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KUALA LUMPUR, 18 February 2009 (UNHCR) – New UNHCR Representative Alan Vernon met with some 50 refugee group representatives, here on Friday. This marks his first large-scale public meeting with these communities since becoming head of the UNHCR Office in Malaysia four months ago.

In his address, Alan Vernon assured refugee communities of greater dialogue and cooperation between them and his Agency in order to find solutions to the issues and concerns they face.

“UNHCR values your role as leaders. Not only do you help organise your communities so that the members can better help themselves, but you represent their concerns to organisations like UNHCR,” said Vernon to the group. “We hope to continue this meaningful dialogue with you.”

Unlike smaller community meetings held in the past, this consultation demarked itself by involving individuals from many different communities.

“What was most significant about this meeting, was the fact that refugees of several nationalities and ethnic groups came together to discuss their concerns,” said Vernon. “Not only were there representatives from most of the Myanmar refugee communities, for the first time there were also representation from the Somali and Sri Lankan groups.”

“For me, this meeting was a good way of getting to know the representatives of the refugee groups we interact with on a daily basis,” said Vernon. “It was also an opportunity for community leaders to voice their concerns to us and share information with other refugee groups.”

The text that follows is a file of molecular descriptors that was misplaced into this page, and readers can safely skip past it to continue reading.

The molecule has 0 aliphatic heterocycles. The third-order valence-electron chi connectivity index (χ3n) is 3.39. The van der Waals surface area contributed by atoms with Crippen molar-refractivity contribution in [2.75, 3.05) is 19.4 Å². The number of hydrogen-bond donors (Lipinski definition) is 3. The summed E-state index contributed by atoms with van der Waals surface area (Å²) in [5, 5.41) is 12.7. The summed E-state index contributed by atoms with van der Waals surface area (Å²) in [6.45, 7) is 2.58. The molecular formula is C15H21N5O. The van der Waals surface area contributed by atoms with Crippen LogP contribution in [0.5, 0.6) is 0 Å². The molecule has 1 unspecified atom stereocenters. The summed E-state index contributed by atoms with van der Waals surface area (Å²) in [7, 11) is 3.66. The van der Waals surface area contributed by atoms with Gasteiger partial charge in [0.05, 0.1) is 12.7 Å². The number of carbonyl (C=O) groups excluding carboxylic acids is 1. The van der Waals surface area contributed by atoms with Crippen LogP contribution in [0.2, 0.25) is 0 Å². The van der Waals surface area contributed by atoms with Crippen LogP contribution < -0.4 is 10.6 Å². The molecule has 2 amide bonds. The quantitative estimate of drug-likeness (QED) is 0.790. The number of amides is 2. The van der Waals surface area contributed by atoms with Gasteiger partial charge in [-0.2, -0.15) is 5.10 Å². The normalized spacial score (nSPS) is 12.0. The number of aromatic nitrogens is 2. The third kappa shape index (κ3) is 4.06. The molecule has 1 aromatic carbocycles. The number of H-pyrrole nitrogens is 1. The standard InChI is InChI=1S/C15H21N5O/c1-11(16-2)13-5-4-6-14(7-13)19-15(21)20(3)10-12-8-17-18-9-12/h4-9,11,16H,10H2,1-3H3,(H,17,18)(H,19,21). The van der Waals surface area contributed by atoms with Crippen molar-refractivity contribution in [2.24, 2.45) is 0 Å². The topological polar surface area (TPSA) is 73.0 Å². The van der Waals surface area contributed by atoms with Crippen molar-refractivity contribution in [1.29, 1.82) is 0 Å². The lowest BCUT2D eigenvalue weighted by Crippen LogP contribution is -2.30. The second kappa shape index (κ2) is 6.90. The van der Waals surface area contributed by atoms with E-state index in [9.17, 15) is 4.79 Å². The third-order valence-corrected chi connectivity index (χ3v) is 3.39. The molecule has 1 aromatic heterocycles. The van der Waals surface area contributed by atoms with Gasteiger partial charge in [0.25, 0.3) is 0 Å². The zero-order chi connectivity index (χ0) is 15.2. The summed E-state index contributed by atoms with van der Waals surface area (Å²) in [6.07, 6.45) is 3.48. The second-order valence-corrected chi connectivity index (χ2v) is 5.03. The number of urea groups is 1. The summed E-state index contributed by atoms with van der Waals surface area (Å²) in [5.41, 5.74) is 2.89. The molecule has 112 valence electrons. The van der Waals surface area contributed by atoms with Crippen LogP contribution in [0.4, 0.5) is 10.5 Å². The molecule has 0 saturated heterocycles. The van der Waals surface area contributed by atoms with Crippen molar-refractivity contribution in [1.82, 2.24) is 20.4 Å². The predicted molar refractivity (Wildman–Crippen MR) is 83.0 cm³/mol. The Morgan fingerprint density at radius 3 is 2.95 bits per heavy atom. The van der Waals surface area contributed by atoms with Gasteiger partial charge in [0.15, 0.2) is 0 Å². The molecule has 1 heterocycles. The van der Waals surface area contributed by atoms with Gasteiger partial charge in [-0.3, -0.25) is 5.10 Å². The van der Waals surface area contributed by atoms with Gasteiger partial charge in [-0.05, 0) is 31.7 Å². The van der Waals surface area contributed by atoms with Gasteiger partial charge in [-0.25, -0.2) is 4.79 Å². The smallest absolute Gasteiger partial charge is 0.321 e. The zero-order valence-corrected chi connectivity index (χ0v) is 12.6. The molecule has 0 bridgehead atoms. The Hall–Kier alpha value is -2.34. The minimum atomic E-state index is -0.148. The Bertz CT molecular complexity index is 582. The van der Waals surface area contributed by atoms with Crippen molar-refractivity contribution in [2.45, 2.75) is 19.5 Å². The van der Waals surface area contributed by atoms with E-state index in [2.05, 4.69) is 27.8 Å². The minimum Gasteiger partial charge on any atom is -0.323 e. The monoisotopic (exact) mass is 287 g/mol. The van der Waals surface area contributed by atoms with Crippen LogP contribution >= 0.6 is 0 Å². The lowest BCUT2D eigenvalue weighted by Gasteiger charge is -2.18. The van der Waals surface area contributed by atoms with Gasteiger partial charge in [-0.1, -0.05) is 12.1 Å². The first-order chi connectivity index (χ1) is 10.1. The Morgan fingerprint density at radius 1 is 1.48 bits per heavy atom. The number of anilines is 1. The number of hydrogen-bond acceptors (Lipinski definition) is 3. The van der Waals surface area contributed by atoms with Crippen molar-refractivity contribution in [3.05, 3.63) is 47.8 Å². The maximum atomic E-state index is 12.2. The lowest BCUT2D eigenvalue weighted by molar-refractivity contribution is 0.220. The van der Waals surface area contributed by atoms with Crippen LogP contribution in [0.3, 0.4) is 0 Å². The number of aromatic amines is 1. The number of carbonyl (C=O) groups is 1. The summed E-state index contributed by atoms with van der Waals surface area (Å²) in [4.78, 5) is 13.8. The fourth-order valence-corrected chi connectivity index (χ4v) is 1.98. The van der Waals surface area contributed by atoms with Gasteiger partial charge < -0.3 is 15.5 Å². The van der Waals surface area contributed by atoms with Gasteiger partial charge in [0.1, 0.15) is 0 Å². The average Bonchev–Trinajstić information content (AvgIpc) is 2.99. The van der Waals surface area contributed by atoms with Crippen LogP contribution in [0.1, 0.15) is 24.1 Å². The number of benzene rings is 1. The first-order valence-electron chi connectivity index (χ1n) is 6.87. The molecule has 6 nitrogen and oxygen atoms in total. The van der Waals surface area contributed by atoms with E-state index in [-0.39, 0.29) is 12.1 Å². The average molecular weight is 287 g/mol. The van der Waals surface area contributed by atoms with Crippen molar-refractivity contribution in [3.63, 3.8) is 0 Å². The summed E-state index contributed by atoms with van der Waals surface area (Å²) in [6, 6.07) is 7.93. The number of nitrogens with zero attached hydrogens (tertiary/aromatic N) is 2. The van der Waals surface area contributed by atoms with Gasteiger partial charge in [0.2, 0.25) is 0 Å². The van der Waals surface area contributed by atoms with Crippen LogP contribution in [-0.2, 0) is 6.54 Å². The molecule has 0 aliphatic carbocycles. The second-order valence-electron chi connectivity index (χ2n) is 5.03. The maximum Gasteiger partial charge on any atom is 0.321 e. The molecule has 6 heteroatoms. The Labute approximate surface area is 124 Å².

Sri Lankan refugee Ravindran, a representative from the Society for Displaced Refugees, described the event as being very useful.

“We don’t always know if our messages are being passed on to the Representative,” he said. “Here is a face to face chance with officials; we know that we’re being understood.”

These feeling were echoed by L Mya Yin, a community leader from the Organization of Karenni Development. She explained that participating in such a forum made her want to connect with non-Myanmar communities to better understand the larger refugee situation in Malaysia and what else could be done.

“I’m interested in contacting other communities so we can exchange. I wonder if they have the same problems as us? Does RELA cause them as many problems, what do they do to stop it?”

Responding to questions with his customary candidness, Vernon explained that UNHCR was working to improve the conditions of refugees in Malaysia, but that outside factors often prevented a quick resolution of problems.

“We are continuously working to prevent arrests, to regularize status of refugees and to speed up the registration process,” said Vernon. “In regard to registration, for example, over 17,000 new cases were registered last year. That’s a 23 percent increase over the previous year. We expect the same in 2009.”

The UNHCR head concluded by addressing the often contentious subject of resettlement. He explained that UNHCR would pursue all new possibilities to expand the programme, but asked for understanding and patience regarding the likelihood of significant improvements in the short term.

“The reality is that we resettled 6,000 people last year, which is roughly 10 percent of the global resettlement number in 2008,” said Vernon. “I would like to be able to say that everyone who wants to be resettled will be. But the reality is that we can’t do that. What we can do, however, is work with you and with other partners to help improve your lives while you are here.

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